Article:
Executing effectively demands a central focus on the customer and allocation of resources. Scaling effectively mandates new resources and alignment to customer tiers based on delivering a mix of current and future value. It also requires infusion of digital solutions into the customer engagement approach to ensure the cost of acquisition, retention and expansion is commensurate with each segment’s financial contribution.

Clearly define the roles of those involved along the journey

A lack of clearly defined roles across the go-to-market teams creates friction around customer ownership, often resulting in employee frustration, organizational inefficiency and customer dissatisfaction.

Delivering the optimal post sales experience does not necessarily fall on sales teams alone. There must be coordinated partnerships with other functions (e.g., customer success, pre-sales, product, and marketing) to realize the significant impact they can have on customer business outcomes such as improved customer satisfaction and increased revenue via increased customer spend.

We all have a common understanding of the high-level responsibilities of an account executive or renewal specialist, which often involve more overlap than differentiation. Go a step further in defining the granular responsibilities and interoperability of the roles of each person involved in the customer lifecycle for GTM-wide success.

Build compelling new coverage models

The traditional resource coverage models that have been around forever fail to account for the new responsibilities and the integration of new and existing resources that are required to deliver customer value throughout the customer life cycle.

Organizations must develop coverage models that account for different customer tiers and new presales and post sales motions to meet the varied customer outcome expectations.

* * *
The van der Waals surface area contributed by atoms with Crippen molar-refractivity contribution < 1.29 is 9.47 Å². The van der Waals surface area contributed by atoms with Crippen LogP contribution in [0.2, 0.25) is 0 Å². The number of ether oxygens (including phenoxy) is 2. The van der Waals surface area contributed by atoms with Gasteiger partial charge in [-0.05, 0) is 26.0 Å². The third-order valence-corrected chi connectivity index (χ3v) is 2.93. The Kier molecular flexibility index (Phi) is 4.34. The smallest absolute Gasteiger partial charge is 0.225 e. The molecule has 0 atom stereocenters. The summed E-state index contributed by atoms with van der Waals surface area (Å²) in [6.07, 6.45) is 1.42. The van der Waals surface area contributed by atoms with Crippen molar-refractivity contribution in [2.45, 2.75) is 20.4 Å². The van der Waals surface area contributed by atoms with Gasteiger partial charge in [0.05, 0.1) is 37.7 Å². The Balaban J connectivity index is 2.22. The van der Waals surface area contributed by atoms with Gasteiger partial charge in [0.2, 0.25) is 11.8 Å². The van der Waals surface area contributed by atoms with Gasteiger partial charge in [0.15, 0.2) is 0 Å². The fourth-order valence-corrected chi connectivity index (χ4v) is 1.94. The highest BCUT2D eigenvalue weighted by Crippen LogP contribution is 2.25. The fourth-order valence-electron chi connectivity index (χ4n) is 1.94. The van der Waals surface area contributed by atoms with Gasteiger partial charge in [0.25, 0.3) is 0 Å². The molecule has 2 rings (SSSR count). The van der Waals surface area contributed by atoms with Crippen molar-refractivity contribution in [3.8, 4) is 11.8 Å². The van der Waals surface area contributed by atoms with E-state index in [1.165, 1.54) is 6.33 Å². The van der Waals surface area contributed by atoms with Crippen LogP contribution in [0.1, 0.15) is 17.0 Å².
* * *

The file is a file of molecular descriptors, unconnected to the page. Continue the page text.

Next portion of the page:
1. Thank you for this great article Jennifer. It truly is a “strength-in-recognition” moment for teams that continue to have siloed agendas and competing bonus structures in place and the immeasurable value it brings to both the customer and the company to look for ways to build cross functional teams of people working together for the lifetime of the customer. In those models, everyone owns the customer and their outcomes. Depending on how long they choose to stay, customers will most likely have different needs or desires at different times in their relationship with any company. I have found that often, companies are focused on walking customers through an internally created agenda, which gives them a false sense that they’ve done everything they could to set the customer up for success, and then quickly move on to the next customer. This false sense of security is a mistake that is usually recognized as churn later down the road. That departure usually begins at the moment the company stopped holding the customer’s hand on their journey. Many times, there seems to be an extreme amount of effort and focus on “front-loading” the value of a company’s product/services, which sadly fades over time. Imagine if we put our best foot forward equally throughout the relationship. Why would customers even think of using a competitor?